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America for Beginners by Leah Franqui
Booked for Death by Victoria Gilbert
Careless Whiskers by Miranda James
Catstronauts: Digital Disaster by Drew Brockington
Cinderella is Dead by Kalynn Bayron
The Cooking Gene by Michael W. Twitty
Dehaunting by J.A. White
Family Tree, Volume 1: Sapling by Jeff Lemire and Phil Hester
For Whom the Book Tolls by Laura Gail Black and Janina Edwards (narrator)
The Forest of Stars by Heather Kassner
Gargantis by Thomas Taylor
Kerry and the Knight of the Forest by Andi Watson
Last Call at the Nightshade Lounge by Paul Krueger and Emily Woo Zeller
Malamander by Thomas Taylor
A Man and His Cat, Volume 1 by Umi Sakurai
Mexican Gothic by Silvia Moreno-Garcia
Minor Mage by T. Kingfisher
The Next Thing on My List by Jill Smolinski
Paola Santiago and the River of Tears by Tehlor Kay Mejia
Parachutes by Kelly Yang
Restaurant to Another World Volume 1 by Junpei Inuzuka and Katsumi Enami
River of Dreams by Jan Nash
Sandhill Cranes by Lynn M. Stone
School-Tripped by Jennifer L. Holm and Matthew Holm
Shot in the Dark by Cleo Coyle
Some Enchanted Éclair by Bailey Cates and Amy Rubinate
Still Life by Louise Penny
Tempest in a Teapot by Amanda Cooper
Time for Bed, Fred! by Yasmeen Ismail
Valley of the Lost by Vicki Delany

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Dehaunting: 09/19/20

Dehaunting

Dehaunting by J.A. White is the sequel to Archimancy (2019). Cordelia, Benji and Agnes have permission to continue their work of helping ghosts over the summer break, until the nephew of the school's architect (and resident poltergeist) starts exploring the school, hoping to learn all he can about the ghosts. The principal rescinds her offer and the kids aren't allowed back until the first day of school.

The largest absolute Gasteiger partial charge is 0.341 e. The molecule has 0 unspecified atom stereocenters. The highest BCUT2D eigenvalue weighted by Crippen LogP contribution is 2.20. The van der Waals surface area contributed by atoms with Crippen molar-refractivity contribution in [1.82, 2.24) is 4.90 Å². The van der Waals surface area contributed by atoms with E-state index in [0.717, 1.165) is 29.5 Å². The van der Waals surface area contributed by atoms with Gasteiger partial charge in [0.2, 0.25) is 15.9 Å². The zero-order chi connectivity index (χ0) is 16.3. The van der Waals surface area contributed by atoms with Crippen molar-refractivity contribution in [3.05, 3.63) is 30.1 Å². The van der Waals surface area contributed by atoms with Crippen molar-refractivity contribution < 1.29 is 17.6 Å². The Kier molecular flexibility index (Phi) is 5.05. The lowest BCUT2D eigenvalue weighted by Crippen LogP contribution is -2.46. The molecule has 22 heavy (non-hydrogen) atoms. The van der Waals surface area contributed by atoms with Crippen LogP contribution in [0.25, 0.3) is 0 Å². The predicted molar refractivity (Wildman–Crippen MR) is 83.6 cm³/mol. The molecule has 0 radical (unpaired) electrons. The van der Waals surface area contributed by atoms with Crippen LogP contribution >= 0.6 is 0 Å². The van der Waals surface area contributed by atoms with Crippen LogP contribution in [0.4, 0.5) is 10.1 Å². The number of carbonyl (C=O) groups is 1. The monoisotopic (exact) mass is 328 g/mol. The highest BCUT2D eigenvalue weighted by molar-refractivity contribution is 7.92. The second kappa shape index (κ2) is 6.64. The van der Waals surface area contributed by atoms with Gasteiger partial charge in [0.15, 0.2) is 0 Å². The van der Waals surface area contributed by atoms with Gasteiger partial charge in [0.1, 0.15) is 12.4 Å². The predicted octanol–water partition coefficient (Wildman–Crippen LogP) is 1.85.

When they arrive for the first day of school, things are different. Ghosts have started refusing their brightkeys. The teachers are acting strange. There seems to be a plague of headaches among the staff.

The other big news is there might be a way to automate the brightkey process, effectively dehaunting the school. With the chance of being able to do stuff other than helping ghosts is one of a few divisive items in the kids' lives and friendship.

Like the first book, this volume is tightly crafted. Details in the first chapter have lasting effects through to the end. Be observant and see if you can solve things before they do!

Like Archimancy, Dehaunting is on the Road Narrative Spectrum. The children having earned the trust of their principal and with their skills at seeing and helping ghosts, have changed from marginalized travelers to privileged ones (00). Their status change also signals that this book is more ensconced in the horror genre than the previous volume.

As this is still a ghost story, the destination remains uhoria (CC). Here they need to learn more about Elijah Shadow's life as well as lives of the phantoms he took care of before building the Shadow house.

This time, though, the route taken is the labyrinth (99). While there remains danger in the school, it's primarily the teachers who are at risk. The trio, and their extended group of friends, know most of the secrets of the school and its architecture. Knowledge keeps the blind alleys and other en route dangers at a minimum.

All together, Dehaunting can be summarized as privileged travelers going through uhoria via the labyrinth.

Five stars

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